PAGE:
Tuesday, 20 May 2014

Narrowest House puts a Broad Smile on our Face
Keret House by Jakub Szczesny ekes out a place in our Hearts

Image Collage by Wo-Built: Jakub Szczesny’s Keret House

"I started to think who could live there. It had to be a person that would like to be a hermit, someone who would like to spend time alone doing something…It requires a sense of humour, as you cannot stay long in a place like this"

The Keret House, squeezed into a crevice between two buildings in the centre of Warsaw, is a perfect example of how light can transform even the smallest of spaces into a place perfectly livable.

Image: Etgar Keret in his house, Photo by Bartek Warzecha

Well, okay, claustrophobes need not apply. But considering that the house, designed by Polish architect Jakub Szczesny, is a mere 122cm at its widest point, one cannot but smile at the ingenuity of design and clever use of space—what little there is of it.

Image: Keret House: Entrance Hall & Stairwell.

According to the official website, Keret House was an exercise attempting to “fill the cracks” of a disjointed Warsaw.

“Jakub Szczęsny decided to fill such a crack, to restore its existence by turning it into a perfectly functional living space and by inviting somebody to take care of this space. The architect designed a House, which, despite its microscale caused by the size of the plot, constitutes a functional space – a place to live. Szczęsny invited an Israeli writer of Polish descent - Etgar Keret to live in the House. By doing so he imparted one more function to the House – the function of a study.”
Source: Keret House: Settle in Void

Image: Keret House: Looking down on staircase.

Szczesny paired up with Israeli writer Etgar Keret and began developing the triangular house which could reasonably accompany a single person to live and work—the kind of work a writer might do.

Image: Keret House: Main level after staircase “hatch” closed.

All the furnishings in the house are custom, which is how they managed to fit all the furnishings, according to Szczesny.

Image: Keret House: Custom furniture is as minimalist as the house is narrow.

We here at Wo-Built think that Keret House is more than just some novelty or one-off art project.

Image: One would have to be very friendly with anyone sharing Keret House’s only bed.

We think Keret House demonstrates what can be achieved with the use of natural light and how remarkably tight spaces can be made to feel more open and inviting (if not exactly “spacious”).

Image: Keret House.

There are many homes in old Toronto, Etobicoke, Markham and elsewhere build on long, narrow lots. While none of these houses are as extremely narrow an example as Keret House, a great deal can be learned from its example in opening up the feel of these old houses, and making better use of space.

Image: Keret House in Warsaw, Poland rendering.

Just how useable is the space? See the Keret House “in action,” below:

YouTube Video: The world's thinnest home has been built in a Polish alleyway Published by ITN

Attila Lendvai
VP of Strategic Development
Wo-Built Inc. - Innovative Design and Build
Project Director
PeapodLife - Advanced Human Habitat via Building EcoSystems & Technology

* Image Photography is by Bartek Warzecha, © Polish Modern Art Foundation, The National Centre for Culture.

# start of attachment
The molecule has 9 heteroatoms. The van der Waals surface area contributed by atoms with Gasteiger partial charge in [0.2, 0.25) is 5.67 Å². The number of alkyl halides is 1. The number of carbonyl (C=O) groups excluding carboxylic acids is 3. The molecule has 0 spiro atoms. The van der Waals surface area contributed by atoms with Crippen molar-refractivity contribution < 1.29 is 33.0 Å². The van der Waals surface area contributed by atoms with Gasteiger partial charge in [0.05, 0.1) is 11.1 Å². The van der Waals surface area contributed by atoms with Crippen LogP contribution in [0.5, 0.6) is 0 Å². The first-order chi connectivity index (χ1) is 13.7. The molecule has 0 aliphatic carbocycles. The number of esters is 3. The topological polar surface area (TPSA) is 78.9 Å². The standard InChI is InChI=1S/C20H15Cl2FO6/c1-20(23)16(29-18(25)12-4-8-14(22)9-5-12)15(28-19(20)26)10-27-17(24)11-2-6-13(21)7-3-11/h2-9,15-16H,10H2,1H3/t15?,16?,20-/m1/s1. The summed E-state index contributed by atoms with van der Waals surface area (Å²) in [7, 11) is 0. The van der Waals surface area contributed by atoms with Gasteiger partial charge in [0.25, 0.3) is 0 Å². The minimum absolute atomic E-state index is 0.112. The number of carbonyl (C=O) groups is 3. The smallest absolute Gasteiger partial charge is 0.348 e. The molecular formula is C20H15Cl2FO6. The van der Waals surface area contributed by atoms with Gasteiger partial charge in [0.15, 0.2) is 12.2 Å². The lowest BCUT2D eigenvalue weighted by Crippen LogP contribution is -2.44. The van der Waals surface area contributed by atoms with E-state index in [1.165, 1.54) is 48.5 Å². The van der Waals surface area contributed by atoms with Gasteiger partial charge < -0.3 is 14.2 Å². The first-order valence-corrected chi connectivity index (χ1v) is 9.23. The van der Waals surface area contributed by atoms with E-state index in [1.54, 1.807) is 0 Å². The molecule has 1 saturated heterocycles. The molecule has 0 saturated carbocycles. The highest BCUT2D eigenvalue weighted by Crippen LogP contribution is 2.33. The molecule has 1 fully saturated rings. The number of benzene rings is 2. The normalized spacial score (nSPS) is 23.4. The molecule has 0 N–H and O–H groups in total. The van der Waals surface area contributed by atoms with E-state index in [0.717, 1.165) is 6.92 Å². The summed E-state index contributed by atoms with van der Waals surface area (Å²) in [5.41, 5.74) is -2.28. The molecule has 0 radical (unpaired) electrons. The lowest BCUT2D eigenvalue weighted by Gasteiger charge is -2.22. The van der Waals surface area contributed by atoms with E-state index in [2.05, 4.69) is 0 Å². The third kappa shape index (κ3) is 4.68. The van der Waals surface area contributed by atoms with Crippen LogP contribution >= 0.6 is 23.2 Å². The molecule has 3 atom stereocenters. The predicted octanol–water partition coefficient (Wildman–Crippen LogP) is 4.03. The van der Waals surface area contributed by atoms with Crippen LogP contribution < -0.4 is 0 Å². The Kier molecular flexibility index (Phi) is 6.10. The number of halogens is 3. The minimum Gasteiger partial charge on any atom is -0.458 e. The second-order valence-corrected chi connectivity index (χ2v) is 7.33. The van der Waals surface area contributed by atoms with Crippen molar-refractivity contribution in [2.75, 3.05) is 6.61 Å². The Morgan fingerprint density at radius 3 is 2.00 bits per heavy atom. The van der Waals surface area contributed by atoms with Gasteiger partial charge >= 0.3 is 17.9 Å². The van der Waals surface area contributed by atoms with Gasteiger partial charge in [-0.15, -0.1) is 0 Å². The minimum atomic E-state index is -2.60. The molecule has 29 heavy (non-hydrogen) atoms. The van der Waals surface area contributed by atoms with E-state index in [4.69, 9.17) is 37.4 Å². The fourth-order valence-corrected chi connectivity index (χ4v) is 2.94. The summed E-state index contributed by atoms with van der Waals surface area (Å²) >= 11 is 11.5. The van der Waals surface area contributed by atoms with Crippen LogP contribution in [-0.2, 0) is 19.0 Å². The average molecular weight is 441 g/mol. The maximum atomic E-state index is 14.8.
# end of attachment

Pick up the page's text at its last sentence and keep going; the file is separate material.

Tuesday, 13 May 2014

A Unique Look at Living Space:
This Box Gives New Meaning to “Outside the Box”

“Think outside the box” is so inside the box!

So you’re confronted with it: an empty room with only a rather innocent-looking (or is it ominous-looking?) box awaiting you.

You approach it with trepidation and perhaps some tepid curiosity. It looks innocent enough; there’s nothing particularly special about the markings or materials. Entirely unremarkable. But curiosity gets the best of you. Moving in for a closer look, you find latches and hinges.

You really have no choice but to begin fiddling with it.

Well that was unexpected. It’s clearly a configurable box, and it’s beginning to configure itself in the empty space of the room.

A little more configuration reveals the contents of the box. They will need to be removed and arranged, but into what?

Removing the top piece, you seem to have created…ANOTHER BOX! This is either a very good sign or a sign of regression.  But let’s continue…

Great. MORE BOXES! Still, I doubt anyone would have gone to these lengths to play a practical joke on you. There must be SOMETHING worth getting at, so let’s continue our configuration.

Still more boxes within boxes.

Is that a little stool for the desk? Things are beginning to look up.

A closet appears to be forming in the corner…

I don’t know about you, but I’m beginning to get the sense there’s more to this box than meets the eye: is that a mini wardrobe and a shelving unit?

I’m getting the distinct impression this box belongs in a college dorm room…

…or a Jr. bachelor apartment in Tokyo.

If our eyes don’t deceive us, that’s a bed…

…complete with wardrobe and plenty of storage…

…for all the stuff you could need in your bedroom!

At Wo-Built, we’re all about clever use of space and get a kick out of innovations like this complete bedroom set in a box.

We hope you got a kick out of it too. And for more kicks, checkout the video, below! (Also for those sceptics who are thinking to themselves: “yeah, but it probably takes FOREVER to take apart and set-up!”).

Well, the video is UNDER 3 MINUTES, so you be the judge!

VIDEO: Room in a Box: complete room packs into a small cube! by UpBeatnik
Source: YouTube: Uploaded by UpBeatnik

Attila Lendvai
VP of Strategic Development
Wo-Built Inc. - Innovative Design and Build
Project Director
PeapodLife - Advanced Human Habitat via Building EcoSystems & Technology

* Images and Original Story Source: It Looks Like A Boring Box In A Room. But What Came Out Of It Blew My Non-Engineering Mind.